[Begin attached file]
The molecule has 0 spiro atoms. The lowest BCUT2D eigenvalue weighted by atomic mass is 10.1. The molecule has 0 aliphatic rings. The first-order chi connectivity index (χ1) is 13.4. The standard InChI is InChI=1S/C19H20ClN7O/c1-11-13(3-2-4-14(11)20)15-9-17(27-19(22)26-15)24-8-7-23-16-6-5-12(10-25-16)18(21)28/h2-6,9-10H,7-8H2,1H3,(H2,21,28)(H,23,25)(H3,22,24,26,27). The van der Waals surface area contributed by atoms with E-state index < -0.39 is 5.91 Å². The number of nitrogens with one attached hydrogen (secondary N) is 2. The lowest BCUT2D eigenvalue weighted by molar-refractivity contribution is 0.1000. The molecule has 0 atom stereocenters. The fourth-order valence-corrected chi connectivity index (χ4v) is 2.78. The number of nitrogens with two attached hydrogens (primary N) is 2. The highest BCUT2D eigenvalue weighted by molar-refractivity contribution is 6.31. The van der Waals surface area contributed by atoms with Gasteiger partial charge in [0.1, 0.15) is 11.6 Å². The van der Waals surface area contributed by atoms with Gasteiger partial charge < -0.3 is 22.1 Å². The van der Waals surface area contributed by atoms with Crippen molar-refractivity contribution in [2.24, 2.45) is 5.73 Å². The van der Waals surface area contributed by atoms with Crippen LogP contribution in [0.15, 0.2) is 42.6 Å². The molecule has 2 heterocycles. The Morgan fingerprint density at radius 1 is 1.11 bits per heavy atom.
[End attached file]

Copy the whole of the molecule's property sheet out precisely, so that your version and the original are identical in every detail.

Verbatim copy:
The molecule has 0 spiro atoms. The lowest BCUT2D eigenvalue weighted by atomic mass is 10.1. The molecule has 0 aliphatic rings. The first-order chi connectivity index (χ1) is 13.4. The standard InChI is InChI=1S/C19H20ClN7O/c1-11-13(3-2-4-14(11)20)15-9-17(27-19(22)26-15)24-8-7-23-16-6-5-12(10-25-16)18(21)28/h2-6,9-10H,7-8H2,1H3,(H2,21,28)(H,23,25)(H3,22,24,26,27). The van der Waals surface area contributed by atoms with E-state index < -0.39 is 5.91 Å². The number of nitrogens with one attached hydrogen (secondary N) is 2. The lowest BCUT2D eigenvalue weighted by molar-refractivity contribution is 0.1000. The molecule has 0 atom stereocenters. The fourth-order valence-corrected chi connectivity index (χ4v) is 2.78. The number of nitrogens with two attached hydrogens (primary N) is 2. The highest BCUT2D eigenvalue weighted by molar-refractivity contribution is 6.31. The van der Waals surface area contributed by atoms with Gasteiger partial charge in [0.1, 0.15) is 11.6 Å². The van der Waals surface area contributed by atoms with Gasteiger partial charge < -0.3 is 22.1 Å². The van der Waals surface area contributed by atoms with Crippen molar-refractivity contribution in [2.24, 2.45) is 5.73 Å². The van der Waals surface area contributed by atoms with Crippen LogP contribution in [0.15, 0.2) is 42.6 Å². The molecule has 2 heterocycles. The Morgan fingerprint density at radius 1 is 1.11 bits per heavy atom.